While the captain of the Matulin would not have been responsible for an act of God by which the cascos were lost, it was his duty to foresee what the weather was likely to be, and to take such precautions as were necessary to protect his tow. It was not an act of God by which the cascos were lost; it was the direct result of the failure of the captain of the Matulin to meet the responsibilities which the occasion placed on him. To be exempt from liability because of an act of God the tug must be free from any previous negligence or misconduct by which that loss or damage may have been occasioned. For, although the immediate or proximate cause of the loss in any given instance may have been what is termed an act of God, yet, if the tug unnecessary exposed the two such accident by any culpable act or omission of its own, it is not excused. (Manresa, vol. 8, pages 91 et seq.; art. 1105, Civil Code.)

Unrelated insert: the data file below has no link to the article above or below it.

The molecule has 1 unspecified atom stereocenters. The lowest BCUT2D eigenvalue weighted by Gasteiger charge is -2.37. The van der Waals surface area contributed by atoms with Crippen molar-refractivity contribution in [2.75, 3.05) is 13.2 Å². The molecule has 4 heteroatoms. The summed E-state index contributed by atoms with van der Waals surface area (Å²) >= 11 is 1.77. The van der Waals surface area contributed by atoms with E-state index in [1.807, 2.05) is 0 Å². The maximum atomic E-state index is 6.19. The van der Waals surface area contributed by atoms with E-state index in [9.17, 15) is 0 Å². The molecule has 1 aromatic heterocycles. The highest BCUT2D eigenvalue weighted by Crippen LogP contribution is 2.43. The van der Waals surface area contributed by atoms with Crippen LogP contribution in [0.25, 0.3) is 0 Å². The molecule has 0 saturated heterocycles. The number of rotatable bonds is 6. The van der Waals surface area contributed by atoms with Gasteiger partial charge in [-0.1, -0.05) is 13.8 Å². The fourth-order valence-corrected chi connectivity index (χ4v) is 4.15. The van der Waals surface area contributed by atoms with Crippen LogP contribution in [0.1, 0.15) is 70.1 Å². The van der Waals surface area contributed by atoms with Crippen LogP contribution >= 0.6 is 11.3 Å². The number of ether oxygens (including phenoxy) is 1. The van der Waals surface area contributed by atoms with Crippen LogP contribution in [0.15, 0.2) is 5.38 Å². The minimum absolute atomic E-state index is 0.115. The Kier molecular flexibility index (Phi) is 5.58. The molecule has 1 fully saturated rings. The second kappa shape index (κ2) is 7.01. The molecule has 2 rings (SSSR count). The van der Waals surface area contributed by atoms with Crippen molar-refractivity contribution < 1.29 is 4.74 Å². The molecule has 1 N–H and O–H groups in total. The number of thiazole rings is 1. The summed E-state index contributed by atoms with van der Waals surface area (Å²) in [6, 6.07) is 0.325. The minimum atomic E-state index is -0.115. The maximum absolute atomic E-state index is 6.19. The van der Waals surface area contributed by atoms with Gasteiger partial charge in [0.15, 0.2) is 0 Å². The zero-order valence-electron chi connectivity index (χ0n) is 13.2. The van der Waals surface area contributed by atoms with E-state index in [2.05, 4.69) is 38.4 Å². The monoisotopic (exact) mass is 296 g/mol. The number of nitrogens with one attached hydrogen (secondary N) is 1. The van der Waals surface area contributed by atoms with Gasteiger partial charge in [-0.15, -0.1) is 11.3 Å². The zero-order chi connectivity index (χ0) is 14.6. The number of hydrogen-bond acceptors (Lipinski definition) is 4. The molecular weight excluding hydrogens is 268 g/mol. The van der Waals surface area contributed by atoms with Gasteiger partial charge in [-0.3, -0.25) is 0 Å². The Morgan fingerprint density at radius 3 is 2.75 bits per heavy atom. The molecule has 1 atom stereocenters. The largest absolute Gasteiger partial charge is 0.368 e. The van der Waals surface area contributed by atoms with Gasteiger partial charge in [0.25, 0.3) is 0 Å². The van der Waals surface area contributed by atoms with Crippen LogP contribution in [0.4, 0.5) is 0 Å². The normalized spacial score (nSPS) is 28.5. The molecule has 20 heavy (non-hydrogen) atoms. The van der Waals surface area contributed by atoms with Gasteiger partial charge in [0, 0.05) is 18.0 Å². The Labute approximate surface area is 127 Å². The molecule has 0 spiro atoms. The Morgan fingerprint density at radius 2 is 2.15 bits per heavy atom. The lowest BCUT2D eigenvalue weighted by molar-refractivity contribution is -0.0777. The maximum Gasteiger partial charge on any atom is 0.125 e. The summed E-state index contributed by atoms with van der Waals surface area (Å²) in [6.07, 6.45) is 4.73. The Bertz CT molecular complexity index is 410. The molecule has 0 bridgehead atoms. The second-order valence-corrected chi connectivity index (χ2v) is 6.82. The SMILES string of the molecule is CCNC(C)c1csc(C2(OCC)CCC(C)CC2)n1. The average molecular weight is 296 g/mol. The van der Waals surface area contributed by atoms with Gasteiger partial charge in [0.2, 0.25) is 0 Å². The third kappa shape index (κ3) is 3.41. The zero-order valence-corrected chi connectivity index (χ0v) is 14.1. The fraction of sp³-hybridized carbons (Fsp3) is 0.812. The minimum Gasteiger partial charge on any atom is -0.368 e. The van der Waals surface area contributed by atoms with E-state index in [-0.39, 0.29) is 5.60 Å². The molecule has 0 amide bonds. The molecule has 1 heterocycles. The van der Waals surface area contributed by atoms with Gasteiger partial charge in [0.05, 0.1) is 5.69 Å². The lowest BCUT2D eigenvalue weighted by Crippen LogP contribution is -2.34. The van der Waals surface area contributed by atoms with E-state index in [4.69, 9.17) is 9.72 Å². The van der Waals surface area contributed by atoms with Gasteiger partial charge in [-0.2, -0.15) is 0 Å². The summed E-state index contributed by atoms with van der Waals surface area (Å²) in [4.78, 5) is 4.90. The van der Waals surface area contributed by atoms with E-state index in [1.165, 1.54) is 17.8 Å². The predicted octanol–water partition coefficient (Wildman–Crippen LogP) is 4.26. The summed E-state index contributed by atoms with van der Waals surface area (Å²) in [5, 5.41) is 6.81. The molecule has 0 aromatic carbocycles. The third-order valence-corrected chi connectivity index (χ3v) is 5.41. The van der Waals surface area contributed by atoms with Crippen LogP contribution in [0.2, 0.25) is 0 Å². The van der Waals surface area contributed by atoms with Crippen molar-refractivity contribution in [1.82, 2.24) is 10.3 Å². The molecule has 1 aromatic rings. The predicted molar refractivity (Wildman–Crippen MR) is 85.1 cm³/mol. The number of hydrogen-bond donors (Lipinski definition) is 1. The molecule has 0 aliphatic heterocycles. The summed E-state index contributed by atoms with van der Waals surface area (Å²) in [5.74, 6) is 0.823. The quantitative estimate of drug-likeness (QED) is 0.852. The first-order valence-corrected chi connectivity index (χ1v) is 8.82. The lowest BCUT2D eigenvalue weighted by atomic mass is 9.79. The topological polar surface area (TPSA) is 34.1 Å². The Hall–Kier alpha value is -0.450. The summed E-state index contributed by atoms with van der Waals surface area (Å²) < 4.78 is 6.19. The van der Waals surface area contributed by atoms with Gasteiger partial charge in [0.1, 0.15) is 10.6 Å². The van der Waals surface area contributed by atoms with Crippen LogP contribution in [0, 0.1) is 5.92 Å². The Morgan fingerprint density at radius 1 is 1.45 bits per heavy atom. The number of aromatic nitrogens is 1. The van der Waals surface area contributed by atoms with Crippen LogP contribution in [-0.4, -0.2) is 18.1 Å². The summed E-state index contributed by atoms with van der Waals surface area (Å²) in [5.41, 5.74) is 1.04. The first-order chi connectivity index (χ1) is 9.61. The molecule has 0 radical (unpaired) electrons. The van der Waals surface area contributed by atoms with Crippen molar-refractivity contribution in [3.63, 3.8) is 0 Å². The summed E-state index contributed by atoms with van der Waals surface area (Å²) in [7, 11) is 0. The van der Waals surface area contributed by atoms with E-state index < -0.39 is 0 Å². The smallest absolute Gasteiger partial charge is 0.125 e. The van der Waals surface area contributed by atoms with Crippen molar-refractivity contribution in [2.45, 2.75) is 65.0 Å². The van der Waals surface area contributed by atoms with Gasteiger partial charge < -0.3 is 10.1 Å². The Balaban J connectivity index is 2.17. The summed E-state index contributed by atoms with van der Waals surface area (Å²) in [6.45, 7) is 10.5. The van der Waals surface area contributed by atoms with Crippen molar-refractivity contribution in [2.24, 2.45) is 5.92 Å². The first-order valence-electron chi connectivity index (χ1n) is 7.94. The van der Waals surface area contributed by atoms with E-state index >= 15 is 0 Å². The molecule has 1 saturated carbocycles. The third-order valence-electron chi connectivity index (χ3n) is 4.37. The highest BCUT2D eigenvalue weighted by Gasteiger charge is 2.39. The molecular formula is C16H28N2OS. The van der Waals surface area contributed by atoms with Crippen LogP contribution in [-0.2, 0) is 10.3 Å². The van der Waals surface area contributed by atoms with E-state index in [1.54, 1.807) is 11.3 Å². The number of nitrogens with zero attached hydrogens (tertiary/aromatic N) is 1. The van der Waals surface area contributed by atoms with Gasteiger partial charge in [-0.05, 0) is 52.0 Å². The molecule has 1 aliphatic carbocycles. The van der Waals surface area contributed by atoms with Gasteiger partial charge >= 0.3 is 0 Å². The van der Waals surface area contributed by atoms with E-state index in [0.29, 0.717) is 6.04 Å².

These are the grounds upon which the decision in this case was rested. So ordered.

Torres, Moreland, and Araullo, JJ.,

Johnson, J., concurs in the result.

Trent, J., dissents.

November 2, 1916.

DECISION ON MOTION FOR REHEARING.

MORELAND, J :chanrob1es virtual 1aw library

This is a motion for a rehearing in a case decided by this court in which we held that the plaintiff was entitled to a judgment against the defendant. The action was one for negligence in towing two cascos from Guagua to Manila whereby they and their cargoes were lost. Reference is made to the decision in the main case for a statement of the facts.